Gecko, where did you get your law degree?
---> That is such an asinine comment because you don't have a law degree either.
2nd degree murder, EXCLUDES INTENT.
---> No...it doesn't. Murder was defined as killing another human being with "malice aforethought". Malice aforethought is a legal term of art, that encompasses the following types of murder:
- "Intent-to-kill murder"
- "Grievous-bodily-harm murder" - Killing someone in an attack intended to cause them grievous bodiliy harm. For example, if a person fatally stabbed someone, even if she only intended to wound her victim, she could still be executed.
- "Felony-murder" - Killing someone while in the process of committing a felony. Note that at common law, there were few felonies, and all carried the death penalty. For example, at common law, robbery was a felony. So if a robber accidentally killed someone during a robbery, the robber could be executed.
- "Depraved heart murder" - Killing someone in a way that demonstrates a callous disregard for the value of human life. For example, if a person intentionally fires a gun into a crowded room, and someone dies, the person could be convicted of depraved heart murder.
---> Now comes 'manslaughter' and why you're...confused. To start with, the difference between murder and manslaughter is "malice aforethought"...it's present in murder, but NOT in manslaughter. Then there are two distinct types...voluntary and involuntary. Voluntary manslaughter consists of an intentional killing that is accompanied by additional circumstances that mitigate, but do not excuse, the killing. Involuntary manslaughter is the unlawful killing of another human being without intent and it's broken down into two types: 1) criminal-negligence manslaughter; and 2) unlawful-act manslaughter. Criminal-negligence manslaughter is when death results from a high degree of negligence or recklessness.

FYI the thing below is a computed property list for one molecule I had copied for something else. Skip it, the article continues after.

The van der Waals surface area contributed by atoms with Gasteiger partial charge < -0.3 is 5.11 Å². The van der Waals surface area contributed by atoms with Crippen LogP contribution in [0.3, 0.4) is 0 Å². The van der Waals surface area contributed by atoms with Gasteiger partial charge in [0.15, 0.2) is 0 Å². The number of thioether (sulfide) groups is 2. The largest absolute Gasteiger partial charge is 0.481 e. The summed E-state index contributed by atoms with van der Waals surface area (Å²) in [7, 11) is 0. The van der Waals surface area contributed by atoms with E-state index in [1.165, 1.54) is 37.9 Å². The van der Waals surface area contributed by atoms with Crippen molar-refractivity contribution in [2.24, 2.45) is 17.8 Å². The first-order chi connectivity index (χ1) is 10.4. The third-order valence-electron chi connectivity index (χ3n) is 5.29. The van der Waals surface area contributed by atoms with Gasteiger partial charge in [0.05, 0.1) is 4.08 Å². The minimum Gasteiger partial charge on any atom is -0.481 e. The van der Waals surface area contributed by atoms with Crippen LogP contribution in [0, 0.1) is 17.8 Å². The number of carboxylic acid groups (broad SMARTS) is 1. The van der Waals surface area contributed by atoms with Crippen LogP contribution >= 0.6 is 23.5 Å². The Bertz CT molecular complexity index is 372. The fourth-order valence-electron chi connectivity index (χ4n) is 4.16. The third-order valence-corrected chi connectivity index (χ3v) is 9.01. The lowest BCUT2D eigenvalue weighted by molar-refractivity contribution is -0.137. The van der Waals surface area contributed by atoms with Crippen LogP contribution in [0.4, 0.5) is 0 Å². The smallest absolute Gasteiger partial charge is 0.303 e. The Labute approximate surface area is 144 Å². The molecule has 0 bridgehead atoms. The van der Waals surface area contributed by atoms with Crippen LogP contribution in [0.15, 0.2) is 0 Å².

One can reasonably assume, if you are chasing a person with a loaded gun, one might get harmed or killed.
---> 1) Zimmerman wasn't 'chasing' Martin, he was following him...there IS a difference. 2) And you could make that same assumption WITHOUT carrying a weapon.
In Florida and many states (most states) if you drink and drive and KILL someone, it is charged as 2nd degree murder. You didn't set out or have the intent to kill anyone, but your behavior resulted in a death.
---> You might want to check that again because while Florida Statute §782.071 clearly defines Vehicular Homicide as a 2nd degree felony charge, it still falls under Manslaughter because Murder requires "malice aforethought". Which is not to say that a Vehicular Homicide couldn't be charged as Murder...it's entirely possible to get drunk and see your ex with his/her new squeeze and run them over.
---> As for "many states (most states)"...I also checked the statutes of several other states and vehicular homicide is Manslaughter...NOT Murder. If you want, I would be more than happy to provide you with them.
Why is this so hard to understand?
---> It's not, but then again...I obviously have a greater understanding of the nuances of differences than you do.
If you air your dirty linen in public, expect people to comment on the skid marks!